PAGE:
Legal bills related to the case have long been a concern for the town.
In fact, news of the Graham appeal first surfaced at a selectmen\'s meeting last winter, when executive secretary Jennifer Rand told the board that a complicated legal case had emptied the town\'s legal budget less than halfway through the fiscal year.
The enormously complex case, which alleges that the system town assessors use to determine land values and property taxes is fundamentally flawed, has since become longest property tax appeal in the history of the commonwealth.
Beyond the legal bills, the case poses an enormous financial impact to the town of West Tisbury - where the town budget has increased at a rate of more than 10 per cent each year, and landowners already pay one of the highest average property tax bills on the Cape and Islands.
Mr. Graham approached town selectmen at their regular meeting two weeks ago, asking them to intervene and help negotiate a settlement with assessors before either side incurred more legal bills. Mr. Graham yesterday refused to say how much money he has spent on the case.
Assessors estimate that another $50,000 will be needed to cover the town\'s unbilled legal expenses. Ms. Rand reminded selectmen that the estimate - and corresponding $275,000 price tag - could rise.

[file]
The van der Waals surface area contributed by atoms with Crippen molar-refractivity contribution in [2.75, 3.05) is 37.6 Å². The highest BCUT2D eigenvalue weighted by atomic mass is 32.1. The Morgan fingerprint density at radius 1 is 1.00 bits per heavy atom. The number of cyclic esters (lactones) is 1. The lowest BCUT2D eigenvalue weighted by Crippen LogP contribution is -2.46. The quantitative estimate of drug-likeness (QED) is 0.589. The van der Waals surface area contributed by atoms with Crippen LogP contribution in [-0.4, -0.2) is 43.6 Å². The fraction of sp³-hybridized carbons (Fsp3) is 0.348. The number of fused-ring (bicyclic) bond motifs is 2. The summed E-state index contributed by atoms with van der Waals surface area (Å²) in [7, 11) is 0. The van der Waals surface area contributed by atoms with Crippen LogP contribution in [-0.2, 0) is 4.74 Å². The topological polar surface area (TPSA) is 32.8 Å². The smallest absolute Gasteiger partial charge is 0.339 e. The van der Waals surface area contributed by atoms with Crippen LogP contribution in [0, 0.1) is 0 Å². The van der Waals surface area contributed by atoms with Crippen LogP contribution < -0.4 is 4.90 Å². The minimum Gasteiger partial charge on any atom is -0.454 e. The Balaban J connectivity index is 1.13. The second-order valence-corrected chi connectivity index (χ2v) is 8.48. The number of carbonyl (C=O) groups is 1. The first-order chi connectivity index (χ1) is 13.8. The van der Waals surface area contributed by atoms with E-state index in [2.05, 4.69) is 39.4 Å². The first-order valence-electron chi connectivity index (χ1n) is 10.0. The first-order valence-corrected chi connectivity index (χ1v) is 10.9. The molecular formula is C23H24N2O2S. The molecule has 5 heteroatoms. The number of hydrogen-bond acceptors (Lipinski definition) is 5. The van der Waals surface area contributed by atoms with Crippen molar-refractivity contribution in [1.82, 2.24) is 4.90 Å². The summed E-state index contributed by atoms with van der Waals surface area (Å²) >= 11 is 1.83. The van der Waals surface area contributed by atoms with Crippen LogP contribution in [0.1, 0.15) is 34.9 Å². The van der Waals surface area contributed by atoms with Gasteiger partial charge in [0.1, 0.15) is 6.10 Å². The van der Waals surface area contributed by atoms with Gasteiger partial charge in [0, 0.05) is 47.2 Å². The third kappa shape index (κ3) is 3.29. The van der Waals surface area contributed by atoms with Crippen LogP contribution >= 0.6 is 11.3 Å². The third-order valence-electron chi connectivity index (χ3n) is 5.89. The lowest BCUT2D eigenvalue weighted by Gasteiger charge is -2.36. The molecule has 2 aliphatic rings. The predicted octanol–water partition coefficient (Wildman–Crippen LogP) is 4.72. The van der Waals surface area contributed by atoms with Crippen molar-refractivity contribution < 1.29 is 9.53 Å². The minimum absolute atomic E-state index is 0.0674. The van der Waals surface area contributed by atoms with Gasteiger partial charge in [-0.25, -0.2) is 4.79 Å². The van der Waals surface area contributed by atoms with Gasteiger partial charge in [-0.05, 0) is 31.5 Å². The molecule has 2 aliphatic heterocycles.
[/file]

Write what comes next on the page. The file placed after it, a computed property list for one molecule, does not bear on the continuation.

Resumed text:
At the Wednesday meeting Mr. Graham appeared again for an executive session with the selectmen. Mr. Graham and selectmen yesterday declined to discuss the closed-door meeting, though it is understood that another executive session has been scheduled.
Meanwhile, the appellate tax board chairman traveled to the Island with attorneys and both parties this week to view the properties in question. Assessors are expected to conduct a second view with the tax board chairman in the weeks ahead.
Once final transcripts from the views are completed, the clock starts ticking for attorneys to file closing briefs. A decision by the tax board is not expected until at least next spring.
Also included in the breakdown this week were previously unreleased bills from the assessors\' consultant company Vision Appraisal Technology Inc. of Northboro, which assists the town in revaluations. The Vision Appraisal system came under scrutiny during the hearing.
Vision submitted six bills between May and August, totaling $29,400 - a sum that represents the company\'s $700-a-day contractual rate with the town for providing expert witnesses at tax board hearings. According the breakdown compiled by assessors, Vision also offered the town a $10,500 discount.